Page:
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December 2008

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Gonzo, Hunter S Thompson

Playing Difficult

N'Gai Croal, one of the most well-spoken commentators on videogames on the interwebs, wrote an interesting article about the need for scaled difficulty levels in videogames - that not every consumer in the medium is looking for a punishing experience, and that the time spent developing advanced difficulties should be reflected in the opposite end of the scale as well.

I happen to agree with this - if a section of a game punishes me too much, I'll likely put it away for the day - and perhaps never make it back.

What I found interesting with the article though was one of the comments that compared the difficulty level of games with the accessibility of great literature. The argument was that as an experiential form, a videogame is depleted by removing the difficulty as you can no longer engage with the content the way it was intended to be engaged with - just as simplifying the language of a great writer would also deplete it (*cough* Abridged Shakespeare *cough*).

I suppose there is merit in this argument - I played through Bioshock on easy the first time through, and it made the whole thing seem a little less epic. There's a few games I've hacked my way through on easy, and it removes some of the drama - a sense of accomplishment is missing, and as an interactive artform, accomplishment is important.

However, the argument is also fatally flawed. I have read some incredible literature, but I cannot claim to have understood and embraced every element of it immediately. For instance, last year I read Nietzsche, but I didn't necessarily understand it. After a study guide though, along with a few essays, and some cross comparisons from critical essays I grasped the words, and the meaning behind them. You could say that I learnt philosophy on easy.*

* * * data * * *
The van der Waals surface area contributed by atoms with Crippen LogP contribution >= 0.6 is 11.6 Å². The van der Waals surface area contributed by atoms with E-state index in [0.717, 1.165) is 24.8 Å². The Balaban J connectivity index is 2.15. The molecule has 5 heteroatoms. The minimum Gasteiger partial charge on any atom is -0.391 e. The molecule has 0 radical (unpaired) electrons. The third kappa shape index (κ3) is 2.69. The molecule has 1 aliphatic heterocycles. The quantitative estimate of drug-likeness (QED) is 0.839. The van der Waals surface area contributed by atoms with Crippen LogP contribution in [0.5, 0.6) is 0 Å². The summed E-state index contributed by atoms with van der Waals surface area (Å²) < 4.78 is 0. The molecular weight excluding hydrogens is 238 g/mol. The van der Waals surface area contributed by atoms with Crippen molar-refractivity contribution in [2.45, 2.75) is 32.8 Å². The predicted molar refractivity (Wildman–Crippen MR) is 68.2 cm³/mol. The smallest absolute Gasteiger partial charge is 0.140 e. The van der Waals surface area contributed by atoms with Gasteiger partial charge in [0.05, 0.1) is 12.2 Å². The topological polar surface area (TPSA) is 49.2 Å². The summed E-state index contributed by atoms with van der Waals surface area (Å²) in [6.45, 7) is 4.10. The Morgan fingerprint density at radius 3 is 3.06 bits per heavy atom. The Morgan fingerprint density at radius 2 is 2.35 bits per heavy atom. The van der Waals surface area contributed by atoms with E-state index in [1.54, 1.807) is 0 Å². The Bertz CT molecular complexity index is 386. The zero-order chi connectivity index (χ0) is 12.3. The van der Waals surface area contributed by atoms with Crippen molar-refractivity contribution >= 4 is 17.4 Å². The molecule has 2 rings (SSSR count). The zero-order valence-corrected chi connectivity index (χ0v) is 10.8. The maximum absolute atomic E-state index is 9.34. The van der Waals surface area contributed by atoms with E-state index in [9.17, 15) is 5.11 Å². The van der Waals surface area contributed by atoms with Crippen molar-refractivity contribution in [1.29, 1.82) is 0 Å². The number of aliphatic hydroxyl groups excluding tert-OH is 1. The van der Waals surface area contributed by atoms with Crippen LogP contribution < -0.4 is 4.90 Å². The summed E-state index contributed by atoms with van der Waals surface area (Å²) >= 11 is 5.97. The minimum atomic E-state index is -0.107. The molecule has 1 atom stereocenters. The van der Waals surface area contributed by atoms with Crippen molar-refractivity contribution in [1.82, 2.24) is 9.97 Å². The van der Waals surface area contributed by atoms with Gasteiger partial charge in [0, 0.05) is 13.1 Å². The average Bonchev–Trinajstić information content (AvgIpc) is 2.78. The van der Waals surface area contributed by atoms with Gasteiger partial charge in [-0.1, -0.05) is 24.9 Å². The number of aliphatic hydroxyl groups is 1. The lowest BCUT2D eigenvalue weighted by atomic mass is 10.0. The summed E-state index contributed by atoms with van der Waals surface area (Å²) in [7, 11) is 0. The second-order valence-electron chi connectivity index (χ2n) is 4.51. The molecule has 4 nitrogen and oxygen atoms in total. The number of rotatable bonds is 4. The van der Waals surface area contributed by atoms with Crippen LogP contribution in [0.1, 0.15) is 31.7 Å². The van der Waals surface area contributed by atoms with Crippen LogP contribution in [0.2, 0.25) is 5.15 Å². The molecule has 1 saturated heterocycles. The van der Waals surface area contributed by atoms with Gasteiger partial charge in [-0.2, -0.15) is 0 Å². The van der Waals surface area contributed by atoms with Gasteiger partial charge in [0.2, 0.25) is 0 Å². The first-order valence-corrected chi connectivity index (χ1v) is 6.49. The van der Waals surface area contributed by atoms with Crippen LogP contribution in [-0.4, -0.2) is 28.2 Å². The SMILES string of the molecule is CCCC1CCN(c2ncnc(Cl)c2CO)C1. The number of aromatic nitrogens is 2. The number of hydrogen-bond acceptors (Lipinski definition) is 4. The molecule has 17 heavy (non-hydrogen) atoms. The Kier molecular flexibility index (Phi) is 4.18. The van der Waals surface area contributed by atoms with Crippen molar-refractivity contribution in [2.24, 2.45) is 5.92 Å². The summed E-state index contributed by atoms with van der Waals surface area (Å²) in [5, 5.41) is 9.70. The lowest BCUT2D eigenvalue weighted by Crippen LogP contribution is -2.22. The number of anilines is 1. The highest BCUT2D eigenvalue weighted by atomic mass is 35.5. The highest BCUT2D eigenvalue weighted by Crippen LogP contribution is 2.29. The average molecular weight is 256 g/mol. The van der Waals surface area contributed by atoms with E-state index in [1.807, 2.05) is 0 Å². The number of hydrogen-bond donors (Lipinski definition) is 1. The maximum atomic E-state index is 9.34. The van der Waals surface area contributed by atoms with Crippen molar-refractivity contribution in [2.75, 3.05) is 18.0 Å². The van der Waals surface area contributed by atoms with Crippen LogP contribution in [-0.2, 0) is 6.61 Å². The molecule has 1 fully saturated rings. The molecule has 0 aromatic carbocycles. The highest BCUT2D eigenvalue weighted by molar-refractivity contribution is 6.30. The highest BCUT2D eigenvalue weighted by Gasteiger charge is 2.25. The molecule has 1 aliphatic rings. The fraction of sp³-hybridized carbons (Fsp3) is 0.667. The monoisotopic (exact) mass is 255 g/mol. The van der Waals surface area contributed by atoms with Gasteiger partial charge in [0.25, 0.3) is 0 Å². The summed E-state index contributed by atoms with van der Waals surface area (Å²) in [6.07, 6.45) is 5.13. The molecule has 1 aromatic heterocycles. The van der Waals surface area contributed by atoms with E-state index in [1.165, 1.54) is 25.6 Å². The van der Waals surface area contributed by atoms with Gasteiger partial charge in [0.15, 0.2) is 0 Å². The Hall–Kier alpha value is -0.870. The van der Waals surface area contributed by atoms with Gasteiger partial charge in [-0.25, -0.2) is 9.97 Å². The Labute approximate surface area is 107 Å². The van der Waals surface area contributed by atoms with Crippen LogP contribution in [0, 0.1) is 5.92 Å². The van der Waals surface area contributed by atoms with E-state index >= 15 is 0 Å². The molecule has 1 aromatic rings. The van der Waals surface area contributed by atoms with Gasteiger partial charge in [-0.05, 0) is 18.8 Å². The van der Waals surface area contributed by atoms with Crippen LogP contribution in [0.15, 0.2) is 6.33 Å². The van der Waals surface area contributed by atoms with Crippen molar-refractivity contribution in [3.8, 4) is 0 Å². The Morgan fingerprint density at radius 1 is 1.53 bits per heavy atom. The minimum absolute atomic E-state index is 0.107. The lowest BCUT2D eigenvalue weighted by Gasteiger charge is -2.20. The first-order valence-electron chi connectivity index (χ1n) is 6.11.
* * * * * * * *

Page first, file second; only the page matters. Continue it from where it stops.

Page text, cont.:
I like easy settings in games, but if they sometimes remove a sense of accomplishment from a game, they shouldn't. I think of games like Silent Hill 2, one of the greatest games ever seen with a story and subtext that nothing else in the mass-produced end of the medium can come close to matching. Silent Hill 2 offered a puzzle difficulty setting alongside a combat difficulty setting. As it is a game best played for mood, and tension, and the incredible story the differentiation of game elements was a wise and pertinent choice. Silent Hill 2 is a cerebral game, and the combat is not exciting enough to want to make it the focus of the game. Customising one's gaming experience is possibly the most intelligent means of scaffolding an interactive experience for a player.

I use the term "scaffolding" deliberately to extend on the metaphor of Nietzsche as videogame. I teach English, and helping students dissect the language of great literature and achieve understanding requires scaffolding, and assisting them to make meaning. Some kids can "play" English on hard because they are naturally talented - they don't need an "easy" setting for learning The Great Gatsby for example. I can assure you though, that the majority of students do. If teachers only focussed on creating a challenging experience for the "hard" setting to the neglect of the "easy" setting, how would they maintain their jobs?

Game companies should consider scaffolding their experiences in more ways than a single easy setting that makes bad guys die in one hit. Most games are made up of disparate elements and the way they interplay is what creates a gaming experience. By scaling each element separately, a more confident, relevant gameplay dynamic can be created for the majority of players. N'Gai Croal mentions a few games in his article that already do this. Here's hoping we see even more.